In celebration of the Abbey’s special collections library–current home to the personal library of Sir Henry Chadwick, K.B.E. (1920-2008)–the Abbot’s Circle is thrilled to present a three-part account of the great scholar’s life, his library, and how it came to St. Michael’s Abbey. In this third and final installment, abbey Librarian and Archivist Thomas Kiser tells us the improbable and grace-filled journey that Chadwick’s library took before arriving at its present home.
If you haven’t done so already, you can read Part One here; you can read Part Two here.
In our previous installments, we discussed the work of Sir Henry Chadwick, K.B.E. (1920-2008) in light of his well-known publications, followed by a cursory look at his prodigious library as it was in Oxford. What transpired after 2008 is the subject of this final installment. Here we will trace the remarkable journey of the books from Oxford to Southern California, where they now rest in the serenity of a newly constructed Premonstratensian abbey….
Given that Oxford is on the other side of the world, how did this happen? Enter Thomas Michael Loome, D.Th. (1935-2018), the American professor of theology turned antiquarian bookseller. Nobody understood the moment better than Tom Loome, who, starting in Europe with his friend Richard Booth in the 1960s, spent decades rescuing historic libraries from closing monasteries and seminaries after the Second Vatican Council. Loome Booksellers of Stillwater, Minnesota became the largest theological book business in the world, founding great libraries internationally, all the while contributing to the stacks of St. Michael’s Abbey in California.
For reasons not well documented, Chadwick may have been thinking long-term about the fate of his books and, wanting to learn something of this American professor of theology, invited him (twice) to tea at Cambridge. What resulted was the purchase of ¼ of the library “at best” according to Loome, predominately English literature. After the death of Chadwick the family contacted Loome’s successors about the availability of the books. Authoritative as he was with these matters, and ever a fastidious communicator, Loome described the books to his successors in a word: “stunning”. This was followed by a terse, “It requires a viewing”. The successors went on to view the collection in 2010 and shortly thereafter began preparations for shipment.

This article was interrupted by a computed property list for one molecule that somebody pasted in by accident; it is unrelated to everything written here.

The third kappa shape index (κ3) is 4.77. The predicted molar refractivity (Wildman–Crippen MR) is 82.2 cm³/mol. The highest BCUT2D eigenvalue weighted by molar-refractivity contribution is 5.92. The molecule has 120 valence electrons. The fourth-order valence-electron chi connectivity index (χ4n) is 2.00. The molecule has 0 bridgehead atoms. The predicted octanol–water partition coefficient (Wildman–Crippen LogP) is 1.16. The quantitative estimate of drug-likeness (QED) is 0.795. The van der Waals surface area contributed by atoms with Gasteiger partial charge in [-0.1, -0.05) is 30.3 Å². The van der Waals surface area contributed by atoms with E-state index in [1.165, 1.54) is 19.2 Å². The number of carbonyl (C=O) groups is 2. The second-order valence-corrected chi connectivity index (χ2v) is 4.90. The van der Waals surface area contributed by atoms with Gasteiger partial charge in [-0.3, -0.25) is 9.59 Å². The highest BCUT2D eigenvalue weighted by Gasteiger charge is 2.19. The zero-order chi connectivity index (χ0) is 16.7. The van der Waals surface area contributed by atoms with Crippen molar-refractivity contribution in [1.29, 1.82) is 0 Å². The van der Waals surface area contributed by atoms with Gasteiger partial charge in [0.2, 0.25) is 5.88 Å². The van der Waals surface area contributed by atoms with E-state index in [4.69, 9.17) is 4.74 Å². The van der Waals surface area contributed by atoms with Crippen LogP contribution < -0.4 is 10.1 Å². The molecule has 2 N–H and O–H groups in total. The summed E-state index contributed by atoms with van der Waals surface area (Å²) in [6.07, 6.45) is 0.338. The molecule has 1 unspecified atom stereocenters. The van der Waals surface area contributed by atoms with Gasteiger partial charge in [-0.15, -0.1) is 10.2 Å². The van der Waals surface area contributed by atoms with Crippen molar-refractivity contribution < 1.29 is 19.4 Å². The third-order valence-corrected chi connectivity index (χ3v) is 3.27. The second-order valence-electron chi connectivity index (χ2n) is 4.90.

The books themselves would be more valuable this side of the Atlantic where British and European imprints are less common. Loome’s successors knew this and set to work looking for an American buyer. St. Michael’s would ultimately respond in Spring of 2012, not only to own the library of Henry Chadwick, but to increase the size and quality of the existing abbey library’s holdings. Going back to the early middle ages, monasteries have always been custodians of the divine and human record, when the stability of the cloister sometimes meant the survival of books.
Howard and Roberta Ahmanson understood this fact, and also the importance of Henry Chadwick; what his books represent. Thus, Mrs. Roberta Ahmanson went in person to examine the library in Oxford and meet with the Chadwicks, resulting in the Fieldstead Foundation’s co-sponsoring of the acquisition along with the Daniel Murphy Foundation of Los Angeles. By late 2021 all was complete. The new abbey built, the library design, underwritten by the Ahmansons, completed by friend Maja Lisa Engelhart, who, with husband Peter Brandes (both of Denmark) executed original stained glass windows and bronzes, the collection was cataloged and formally installed, all in time for the Norbertines celebration of their 900th anniversary on Christmas Day. Indeed, the symphony had sounded a joyous note….
From St. Michael’s Abbey